Saturday 1 August 2015

Sir Princess Petra's Talent Receives 5 Stars From Amazon Top 100 Reviewer

Review by Grady Harp, Amazon Top 100 Reviewer, 5 Stars

Canadian author Diane Mae Robinson freely states `My mission in life is to inspire children to believe in the magic within themselves, to become heroes, and to accomplish great things' and to that end she is proceeding with her series of richly detailed imaginative fantasies focusing on a young princess who feels the need to be a knight - thus the perhaps confusing title of Sir Princess Petra. Diane earned her journalism diploma from the Schools of Montreal and an advanced diploma from the Institute of Children's Literature in Connecticut. She also teaches art and writing in addition to her own primary interest of writing her own novels. Though young and new to the field of publishing she has already been awarded honors and medals. SIR PRINCESS PETRA'S TALENT is the second installment in this series of young adult fantasies.

For those of us who have yet to read the first book, Diane generously opens this second book with a very fine synopsis of Book 1 - always a sign that an author cares about her readers. Briefly, `At Longstride Castle, in the Kingdom of Pen Pieyu, it is Princess Petra's ninth and royal birthday. Her father, King Longstride, has promised her anything her heart desires. Petra chooses to become a royal knight and protect her kingdom. (Thus far, Longstride castle has no knights as all of the silly soldiers are still trying to become knights.) After much commotion in the royal throne room, King Longstride has no choice but to grant her request. The royal rulebook says nothing about a girl becoming a knight but only that the proposed knight must perform a deed from a list of three. The choices are: to capture a crocodile and make his skin into a royal leather chair; to hush the howling, nasty dragon, Snarls, in the Forest of Doom; or to eat a roomful of raw onions.'
Petra takes option two and faces Snarls the dragon, but as in all fine fairy tales, the two become friends.Equally fine is the introduction to Book 2, so well written it bears quoting:' Over the last several months, Longstride Castle had become quite accustomed to having the only Princess Knight, well, the only knight actually, in the lands of Pen Pieyu. The king and queen held many parties in Petra's honor, and royals and peasants alike acknowledged the Princess Knight's kindness and bravery and brought what gifts they could to the castle, although the gift bearing seemed to have slowed of late. Petra was not concerned with the parties or gifts as much as she was eager to practice all her knight skills : jousting, fencing, javelin throwing, steed grooming and maintenance, running, armour polishing, and, of course, onion-throwing to hit the mark. She also kept up with her Highland dance lessons, just because she liked it. Longstride Castle had also become quite accustomed to having a dragon in the kitchen since Snarls had become master barbecue connoisseur. The royal rule book said nothing about a dragon in the kitchen, only that the master barbecue connoisseur must provide a very hot fire available for barbecues at a moment's notice. The castle parties flourished as Snarls roasted to perfection his specialties: skewed onion-turnip pom-poms, onion-broccoli no-where-to-be-seen, and, of course, onion omelette ta-da.'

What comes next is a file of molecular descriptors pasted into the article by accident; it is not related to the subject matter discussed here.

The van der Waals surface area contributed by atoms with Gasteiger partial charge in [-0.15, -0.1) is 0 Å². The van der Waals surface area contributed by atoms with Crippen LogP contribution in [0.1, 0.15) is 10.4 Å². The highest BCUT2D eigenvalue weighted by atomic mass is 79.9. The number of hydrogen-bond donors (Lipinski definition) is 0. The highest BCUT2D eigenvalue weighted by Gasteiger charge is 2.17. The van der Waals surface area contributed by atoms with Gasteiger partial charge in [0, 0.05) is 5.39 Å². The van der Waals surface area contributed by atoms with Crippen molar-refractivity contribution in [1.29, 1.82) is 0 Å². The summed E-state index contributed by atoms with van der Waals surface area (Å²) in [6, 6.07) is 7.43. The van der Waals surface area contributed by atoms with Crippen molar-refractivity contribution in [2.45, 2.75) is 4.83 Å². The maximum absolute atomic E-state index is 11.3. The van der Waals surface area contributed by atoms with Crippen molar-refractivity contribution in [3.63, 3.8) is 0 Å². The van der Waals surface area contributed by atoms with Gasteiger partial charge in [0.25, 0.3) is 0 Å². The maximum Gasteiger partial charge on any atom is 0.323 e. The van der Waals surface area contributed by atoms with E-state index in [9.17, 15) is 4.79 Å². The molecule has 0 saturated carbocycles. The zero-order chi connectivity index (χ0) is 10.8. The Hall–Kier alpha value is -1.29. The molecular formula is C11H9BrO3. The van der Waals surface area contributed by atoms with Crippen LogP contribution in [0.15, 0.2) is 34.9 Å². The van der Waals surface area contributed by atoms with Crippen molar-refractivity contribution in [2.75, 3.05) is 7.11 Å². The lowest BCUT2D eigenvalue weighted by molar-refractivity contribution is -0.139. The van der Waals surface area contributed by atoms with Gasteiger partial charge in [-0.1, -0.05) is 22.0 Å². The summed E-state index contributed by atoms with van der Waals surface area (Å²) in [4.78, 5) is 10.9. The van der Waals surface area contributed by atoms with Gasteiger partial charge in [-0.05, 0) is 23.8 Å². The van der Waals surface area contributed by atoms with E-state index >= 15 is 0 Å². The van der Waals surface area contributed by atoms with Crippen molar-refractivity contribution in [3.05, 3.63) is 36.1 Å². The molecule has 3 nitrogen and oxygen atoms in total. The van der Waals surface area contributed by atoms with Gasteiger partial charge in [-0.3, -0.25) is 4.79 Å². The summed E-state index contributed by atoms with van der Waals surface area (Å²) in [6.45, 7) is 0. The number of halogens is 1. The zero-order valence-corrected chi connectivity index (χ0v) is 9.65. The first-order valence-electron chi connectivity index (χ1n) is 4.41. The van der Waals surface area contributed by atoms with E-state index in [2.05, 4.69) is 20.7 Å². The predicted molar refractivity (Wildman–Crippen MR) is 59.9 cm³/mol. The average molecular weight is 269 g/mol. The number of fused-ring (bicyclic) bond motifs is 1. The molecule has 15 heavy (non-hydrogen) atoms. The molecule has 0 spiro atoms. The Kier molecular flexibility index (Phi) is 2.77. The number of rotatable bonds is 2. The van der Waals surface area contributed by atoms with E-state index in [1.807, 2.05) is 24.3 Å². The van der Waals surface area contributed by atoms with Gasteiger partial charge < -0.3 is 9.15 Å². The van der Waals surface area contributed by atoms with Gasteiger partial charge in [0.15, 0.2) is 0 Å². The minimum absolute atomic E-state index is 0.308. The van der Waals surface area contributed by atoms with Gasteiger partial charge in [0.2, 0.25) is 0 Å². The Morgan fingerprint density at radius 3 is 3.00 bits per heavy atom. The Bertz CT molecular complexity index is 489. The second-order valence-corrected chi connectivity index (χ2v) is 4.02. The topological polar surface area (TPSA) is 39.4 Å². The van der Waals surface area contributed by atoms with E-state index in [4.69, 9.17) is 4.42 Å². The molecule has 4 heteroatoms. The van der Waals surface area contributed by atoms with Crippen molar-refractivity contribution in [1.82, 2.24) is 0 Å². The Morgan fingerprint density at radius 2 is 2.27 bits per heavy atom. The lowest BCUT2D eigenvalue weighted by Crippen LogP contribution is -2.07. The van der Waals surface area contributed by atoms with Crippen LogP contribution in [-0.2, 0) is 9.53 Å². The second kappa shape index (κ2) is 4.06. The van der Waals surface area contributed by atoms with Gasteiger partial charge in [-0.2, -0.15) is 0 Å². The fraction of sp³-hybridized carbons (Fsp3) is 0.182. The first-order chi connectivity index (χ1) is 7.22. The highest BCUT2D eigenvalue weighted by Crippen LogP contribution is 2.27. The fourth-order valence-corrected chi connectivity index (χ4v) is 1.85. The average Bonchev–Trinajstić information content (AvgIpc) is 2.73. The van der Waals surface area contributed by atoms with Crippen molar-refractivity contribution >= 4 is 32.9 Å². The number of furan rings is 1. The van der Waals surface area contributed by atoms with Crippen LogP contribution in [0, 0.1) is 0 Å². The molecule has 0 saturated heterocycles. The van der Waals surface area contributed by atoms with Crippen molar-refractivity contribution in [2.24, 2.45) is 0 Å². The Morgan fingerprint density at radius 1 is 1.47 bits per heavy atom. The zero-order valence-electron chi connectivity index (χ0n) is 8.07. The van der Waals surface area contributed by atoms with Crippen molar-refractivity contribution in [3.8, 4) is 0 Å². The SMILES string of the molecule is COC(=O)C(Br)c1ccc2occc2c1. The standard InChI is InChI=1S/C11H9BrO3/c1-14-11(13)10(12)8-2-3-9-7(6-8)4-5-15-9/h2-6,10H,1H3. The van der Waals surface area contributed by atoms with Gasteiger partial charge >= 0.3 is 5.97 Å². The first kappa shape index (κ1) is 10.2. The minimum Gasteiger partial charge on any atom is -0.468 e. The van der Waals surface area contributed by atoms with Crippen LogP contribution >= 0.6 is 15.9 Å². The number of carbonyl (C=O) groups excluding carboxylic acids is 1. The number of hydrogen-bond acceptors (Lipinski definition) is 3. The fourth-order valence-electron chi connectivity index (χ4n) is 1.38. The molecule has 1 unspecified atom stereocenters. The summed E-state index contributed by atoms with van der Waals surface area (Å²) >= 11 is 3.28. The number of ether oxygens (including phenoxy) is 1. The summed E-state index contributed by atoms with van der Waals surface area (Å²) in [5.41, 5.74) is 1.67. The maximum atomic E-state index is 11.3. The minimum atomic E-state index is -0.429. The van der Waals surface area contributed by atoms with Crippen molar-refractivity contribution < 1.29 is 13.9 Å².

However, the king and queen tire of Petra's obsession with knighthood and the king creates a new rule book that requires Petra to achieve another status level - she must attend a Talent School to reorient her thinking to that of a Princess rather than a knight Or (of course in good fantasy) endure the spell of the royal magician. And Petra's new talent must read to discover. (Just remember the author's gift and you'll guess it).

Diane peppers her book with fanciful drawings by Samantha Kickingbird (and a terrific cover by Errol Villamante) of maps, scrolls, figures of the cast as well as the story at the end. She keeps the book short (a true plus for young readers) and makes her dialogue full of contemporary humor with just the right touch of lightness. In other words, Diane has mastered this genre. Or as other have said, her books are `amazingly fresh, charmingly funny, and embrace timeless values kindness, understanding, and respect'. Highly recommended. Grady Harp, May 15

For more information and reviews on my dragon books for children: 


  1. Hey! I thought I was your Amazon Top 100 Reviewer!! Oh, "Amazon," --still. Okay, it is a nice review and I can't disagree with a single word--except maybe "peppers." Isn't Snarls allergic to peppers? I am sure he told me that one day when I tried to serve him some out of my garden. How rude to use such a word when Snarls is not attuned to them. (Reviewers!!)

    Well, you deserve the review. Congratulations sis! :)

    1. Thank you, Sue. Well, Snarls says he is allergic to peppers, but I've caught him eating them a few times. I think he says that for attention. Hmmmm. I'm up to my ear lobes proofing book 3. Wish me luck and speed and no more delays. My eyes feel crossed.

  2. If your eyes are so crossed, take a break and read the goofy interview at KLR with Monster & Boy. [shameless plug for a deserving monster trying to become president--yep, THAT president.]

    (Sorry Snarls, you have to wait for book 3 to publish, then I would love to interview you, too!)

  3. Gads, I was reading your comment out loud and Snarls bowled me over onto the floor. I think he misses you, or he wants to have another interview--he's probably thinking he will be the star this time. I'm going to go read your Monster & Boy blog if Snarls gets out of my chair. Sheesh. Dragons.

  4. Thanks Snarls! Love that I can always count on your help! You did a great job getting your author's as . . . butt out of that chair. I owe ya'!